In the House, rules may be waived by unanimous consent, on a motion to suspend the
rules requiring a two-thirds vote, and by adopting a special rule waiving the rule(s), which
requires a majority vote and is reported by the House Rules Committee. Senate rules are
typically waived by unanimous consent.
The House requires that committee reports and joint explanatory statements include
a list of congressional earmarks and their sponsors.8 While the Senate does not require
that such a list be included in committee reports, the Senate Appropriations Committee
has generally done so.9
Committee reports are typically prepared by the staff of the Senate and House
Appropriations subcommittee with jurisdiction over the particular bill or provision at the

4 House Rule XIII, clause 3(c)(2), and Congressional Budget and Impoundment Control Act of

1974, 2 U.S.C. §§ 621, 639.

5 In the House, general appropriations bill refers to the 12 annual regular appropriations bills and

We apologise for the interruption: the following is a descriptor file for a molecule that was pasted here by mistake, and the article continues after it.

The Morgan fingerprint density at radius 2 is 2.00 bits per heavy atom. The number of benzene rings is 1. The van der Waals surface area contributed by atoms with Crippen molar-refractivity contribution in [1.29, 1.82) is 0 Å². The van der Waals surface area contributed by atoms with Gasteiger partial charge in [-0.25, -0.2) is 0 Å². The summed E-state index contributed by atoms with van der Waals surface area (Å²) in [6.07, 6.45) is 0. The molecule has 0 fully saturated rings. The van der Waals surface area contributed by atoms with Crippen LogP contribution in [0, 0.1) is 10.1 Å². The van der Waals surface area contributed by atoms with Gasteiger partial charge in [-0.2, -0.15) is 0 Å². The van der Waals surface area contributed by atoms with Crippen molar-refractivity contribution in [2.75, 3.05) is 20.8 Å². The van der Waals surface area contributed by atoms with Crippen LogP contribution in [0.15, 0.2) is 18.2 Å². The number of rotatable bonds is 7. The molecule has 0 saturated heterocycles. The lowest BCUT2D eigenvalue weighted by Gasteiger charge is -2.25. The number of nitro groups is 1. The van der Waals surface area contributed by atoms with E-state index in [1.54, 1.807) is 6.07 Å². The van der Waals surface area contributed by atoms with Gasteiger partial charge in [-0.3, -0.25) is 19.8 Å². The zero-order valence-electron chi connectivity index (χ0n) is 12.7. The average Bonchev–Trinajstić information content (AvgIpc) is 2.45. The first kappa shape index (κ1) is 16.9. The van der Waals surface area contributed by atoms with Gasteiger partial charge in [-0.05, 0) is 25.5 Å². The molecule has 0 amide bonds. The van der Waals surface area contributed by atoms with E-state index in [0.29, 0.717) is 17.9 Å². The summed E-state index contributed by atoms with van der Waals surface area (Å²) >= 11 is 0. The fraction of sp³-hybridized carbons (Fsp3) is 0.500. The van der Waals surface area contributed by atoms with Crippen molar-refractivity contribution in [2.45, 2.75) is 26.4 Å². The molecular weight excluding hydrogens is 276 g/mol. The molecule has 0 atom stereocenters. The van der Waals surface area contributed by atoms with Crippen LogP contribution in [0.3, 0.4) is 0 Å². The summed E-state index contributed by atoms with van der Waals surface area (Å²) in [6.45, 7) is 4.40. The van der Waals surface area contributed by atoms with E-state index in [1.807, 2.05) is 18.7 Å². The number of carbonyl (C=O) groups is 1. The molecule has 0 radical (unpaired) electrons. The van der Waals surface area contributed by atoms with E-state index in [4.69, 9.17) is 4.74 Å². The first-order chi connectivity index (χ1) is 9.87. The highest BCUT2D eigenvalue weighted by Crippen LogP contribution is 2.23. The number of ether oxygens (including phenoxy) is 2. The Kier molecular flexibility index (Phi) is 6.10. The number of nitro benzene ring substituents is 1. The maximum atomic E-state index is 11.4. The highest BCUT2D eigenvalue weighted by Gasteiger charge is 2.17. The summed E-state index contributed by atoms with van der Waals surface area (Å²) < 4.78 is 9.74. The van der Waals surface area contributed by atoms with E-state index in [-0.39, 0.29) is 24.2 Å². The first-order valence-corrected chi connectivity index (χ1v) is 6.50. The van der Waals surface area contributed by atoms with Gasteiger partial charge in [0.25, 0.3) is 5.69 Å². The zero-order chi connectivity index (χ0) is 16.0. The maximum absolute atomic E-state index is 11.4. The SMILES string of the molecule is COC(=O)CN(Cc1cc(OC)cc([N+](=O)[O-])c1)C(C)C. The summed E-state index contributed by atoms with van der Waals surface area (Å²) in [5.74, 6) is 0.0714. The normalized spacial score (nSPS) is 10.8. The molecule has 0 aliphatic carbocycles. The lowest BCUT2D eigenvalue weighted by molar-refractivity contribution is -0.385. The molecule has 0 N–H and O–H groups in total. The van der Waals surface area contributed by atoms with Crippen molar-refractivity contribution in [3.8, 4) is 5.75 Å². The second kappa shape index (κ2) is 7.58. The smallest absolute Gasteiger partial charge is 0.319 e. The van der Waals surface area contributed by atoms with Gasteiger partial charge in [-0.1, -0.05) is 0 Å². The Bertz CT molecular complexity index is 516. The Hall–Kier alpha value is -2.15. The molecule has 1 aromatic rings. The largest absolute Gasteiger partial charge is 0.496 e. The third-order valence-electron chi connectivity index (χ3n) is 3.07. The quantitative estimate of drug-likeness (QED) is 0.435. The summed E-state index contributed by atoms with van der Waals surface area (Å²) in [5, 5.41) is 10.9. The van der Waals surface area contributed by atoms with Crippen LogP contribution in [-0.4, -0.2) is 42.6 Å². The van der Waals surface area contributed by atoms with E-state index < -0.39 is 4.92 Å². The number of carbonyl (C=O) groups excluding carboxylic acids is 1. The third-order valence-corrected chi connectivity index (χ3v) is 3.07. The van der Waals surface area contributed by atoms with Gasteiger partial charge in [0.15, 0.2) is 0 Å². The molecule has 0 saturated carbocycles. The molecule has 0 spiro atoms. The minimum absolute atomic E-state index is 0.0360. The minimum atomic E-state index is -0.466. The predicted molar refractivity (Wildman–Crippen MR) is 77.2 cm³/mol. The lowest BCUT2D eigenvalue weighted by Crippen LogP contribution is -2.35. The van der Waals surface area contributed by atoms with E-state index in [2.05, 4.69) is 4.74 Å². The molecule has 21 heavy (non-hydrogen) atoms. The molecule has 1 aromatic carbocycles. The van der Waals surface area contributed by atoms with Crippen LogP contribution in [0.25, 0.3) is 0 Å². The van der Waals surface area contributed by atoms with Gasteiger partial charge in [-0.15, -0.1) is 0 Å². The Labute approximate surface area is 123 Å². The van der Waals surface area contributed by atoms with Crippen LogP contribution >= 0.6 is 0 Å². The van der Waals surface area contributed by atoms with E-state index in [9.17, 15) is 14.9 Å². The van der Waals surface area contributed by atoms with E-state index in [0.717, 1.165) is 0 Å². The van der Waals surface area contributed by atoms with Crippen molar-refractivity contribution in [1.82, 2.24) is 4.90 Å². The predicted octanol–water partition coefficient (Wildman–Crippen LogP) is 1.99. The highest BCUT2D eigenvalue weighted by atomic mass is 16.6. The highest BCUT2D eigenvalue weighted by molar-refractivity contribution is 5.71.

supplemental appropriations measures that provide funds for more than one purpose or agency.
The term does not apply to continuing resolutions; in contrast, the Senate includes continuing
resolutions as well.
6 House Rule XIII, clause 3(e) and (f)(1)(A) and Senate Rule XXVI, paragraph 12.
7 House Rule XIII, clause 3(f)(1)(B) and Senate Rule XVI, paragraph 7. For more information
on House and Senate rules regarding such unauthorized appropriations, see CRS Report 97-684,
The Congressional Appropriations Process: An Introduction, by Sandy Streeter; and CRS Report
RS20371, Overview of the Authorization- Appropriations Process, by Bill Heniff Jr.